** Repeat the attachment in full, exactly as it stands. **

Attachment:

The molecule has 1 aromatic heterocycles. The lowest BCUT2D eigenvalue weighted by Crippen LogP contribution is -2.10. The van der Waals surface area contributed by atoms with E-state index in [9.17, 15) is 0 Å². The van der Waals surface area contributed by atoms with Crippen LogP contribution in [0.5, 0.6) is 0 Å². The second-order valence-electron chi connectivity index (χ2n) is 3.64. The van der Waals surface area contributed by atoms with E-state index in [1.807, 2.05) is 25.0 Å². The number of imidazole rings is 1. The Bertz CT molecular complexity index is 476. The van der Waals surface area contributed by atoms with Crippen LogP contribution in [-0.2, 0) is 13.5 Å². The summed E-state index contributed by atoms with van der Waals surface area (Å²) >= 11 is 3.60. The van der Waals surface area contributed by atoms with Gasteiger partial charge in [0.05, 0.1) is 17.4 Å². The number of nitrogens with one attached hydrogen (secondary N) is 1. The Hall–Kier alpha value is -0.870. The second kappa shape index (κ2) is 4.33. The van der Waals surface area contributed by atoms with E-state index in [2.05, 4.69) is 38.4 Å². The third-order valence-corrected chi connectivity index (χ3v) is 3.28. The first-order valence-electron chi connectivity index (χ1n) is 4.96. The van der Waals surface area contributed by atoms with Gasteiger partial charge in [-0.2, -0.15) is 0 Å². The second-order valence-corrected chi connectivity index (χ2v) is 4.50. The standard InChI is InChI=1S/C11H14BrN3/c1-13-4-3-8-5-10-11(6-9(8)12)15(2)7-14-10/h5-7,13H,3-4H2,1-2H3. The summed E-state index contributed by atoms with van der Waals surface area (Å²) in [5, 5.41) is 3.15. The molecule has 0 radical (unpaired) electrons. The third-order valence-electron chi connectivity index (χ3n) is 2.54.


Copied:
The molecule has 1 aromatic heterocycles. The lowest BCUT2D eigenvalue weighted by Crippen LogP contribution is -2.10. The van der Waals surface area contributed by atoms with E-state index in [9.17, 15) is 0 Å². The van der Waals surface area contributed by atoms with Crippen LogP contribution in [0.5, 0.6) is 0 Å². The second-order valence-electron chi connectivity index (χ2n) is 3.64. The van der Waals surface area contributed by atoms with E-state index in [1.807, 2.05) is 25.0 Å². The number of imidazole rings is 1. The Bertz CT molecular complexity index is 476. The van der Waals surface area contributed by atoms with Crippen LogP contribution in [-0.2, 0) is 13.5 Å². The summed E-state index contributed by atoms with van der Waals surface area (Å²) >= 11 is 3.60. The van der Waals surface area contributed by atoms with Gasteiger partial charge in [0.05, 0.1) is 17.4 Å². The number of nitrogens with one attached hydrogen (secondary N) is 1. The Hall–Kier alpha value is -0.870. The second kappa shape index (κ2) is 4.33. The van der Waals surface area contributed by atoms with E-state index in [2.05, 4.69) is 38.4 Å². The third-order valence-corrected chi connectivity index (χ3v) is 3.28. The first-order valence-electron chi connectivity index (χ1n) is 4.96. The van der Waals surface area contributed by atoms with Gasteiger partial charge in [-0.2, -0.15) is 0 Å². The second-order valence-corrected chi connectivity index (χ2v) is 4.50. The standard InChI is InChI=1S/C11H14BrN3/c1-13-4-3-8-5-10-11(6-9(8)12)15(2)7-14-10/h5-7,13H,3-4H2,1-2H3. The summed E-state index contributed by atoms with van der Waals surface area (Å²) in [5, 5.41) is 3.15. The molecule has 0 radical (unpaired) electrons. The third-order valence-electron chi connectivity index (χ3n) is 2.54.